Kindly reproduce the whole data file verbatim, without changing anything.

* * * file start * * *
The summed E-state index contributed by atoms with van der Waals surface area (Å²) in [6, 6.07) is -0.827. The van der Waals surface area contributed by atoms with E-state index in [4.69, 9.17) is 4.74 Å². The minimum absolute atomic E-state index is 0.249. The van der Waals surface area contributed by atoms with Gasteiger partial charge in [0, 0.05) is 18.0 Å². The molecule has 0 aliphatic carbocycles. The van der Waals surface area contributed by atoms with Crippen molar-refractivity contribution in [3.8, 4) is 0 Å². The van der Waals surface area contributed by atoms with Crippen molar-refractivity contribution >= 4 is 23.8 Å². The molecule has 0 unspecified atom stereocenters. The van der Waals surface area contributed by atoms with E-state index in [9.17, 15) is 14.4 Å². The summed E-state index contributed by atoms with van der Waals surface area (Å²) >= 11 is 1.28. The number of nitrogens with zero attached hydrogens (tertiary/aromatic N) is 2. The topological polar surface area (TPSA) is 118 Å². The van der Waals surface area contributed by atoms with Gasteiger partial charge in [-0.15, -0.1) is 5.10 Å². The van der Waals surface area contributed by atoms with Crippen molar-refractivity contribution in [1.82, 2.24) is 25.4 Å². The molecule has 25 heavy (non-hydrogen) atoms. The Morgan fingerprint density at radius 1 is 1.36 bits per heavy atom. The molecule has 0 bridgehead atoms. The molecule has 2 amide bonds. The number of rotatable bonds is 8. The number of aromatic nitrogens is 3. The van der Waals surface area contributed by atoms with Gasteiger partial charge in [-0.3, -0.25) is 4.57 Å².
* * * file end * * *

The summed E-state index contributed by atoms with van der Waals surface area (Å²) in [6, 6.07) is -0.827. The van der Waals surface area contributed by atoms with E-state index in [4.69, 9.17) is 4.74 Å². The minimum absolute atomic E-state index is 0.249. The van der Waals surface area contributed by atoms with Gasteiger partial charge in [0, 0.05) is 18.0 Å². The molecule has 0 aliphatic carbocycles. The van der Waals surface area contributed by atoms with Crippen molar-refractivity contribution in [3.8, 4) is 0 Å². The van der Waals surface area contributed by atoms with Crippen molar-refractivity contribution >= 4 is 23.8 Å². The molecule has 0 unspecified atom stereocenters. The van der Waals surface area contributed by atoms with E-state index in [9.17, 15) is 14.4 Å². The summed E-state index contributed by atoms with van der Waals surface area (Å²) >= 11 is 1.28. The number of nitrogens with zero attached hydrogens (tertiary/aromatic N) is 2. The topological polar surface area (TPSA) is 118 Å². The van der Waals surface area contributed by atoms with Gasteiger partial charge in [-0.15, -0.1) is 5.10 Å². The van der Waals surface area contributed by atoms with Crippen molar-refractivity contribution in [1.82, 2.24) is 25.4 Å². The molecule has 25 heavy (non-hydrogen) atoms. The Morgan fingerprint density at radius 1 is 1.36 bits per heavy atom. The molecule has 0 bridgehead atoms. The molecule has 2 amide bonds. The number of rotatable bonds is 8. The number of aromatic nitrogens is 3. The van der Waals surface area contributed by atoms with Gasteiger partial charge in [-0.3, -0.25) is 4.57 Å².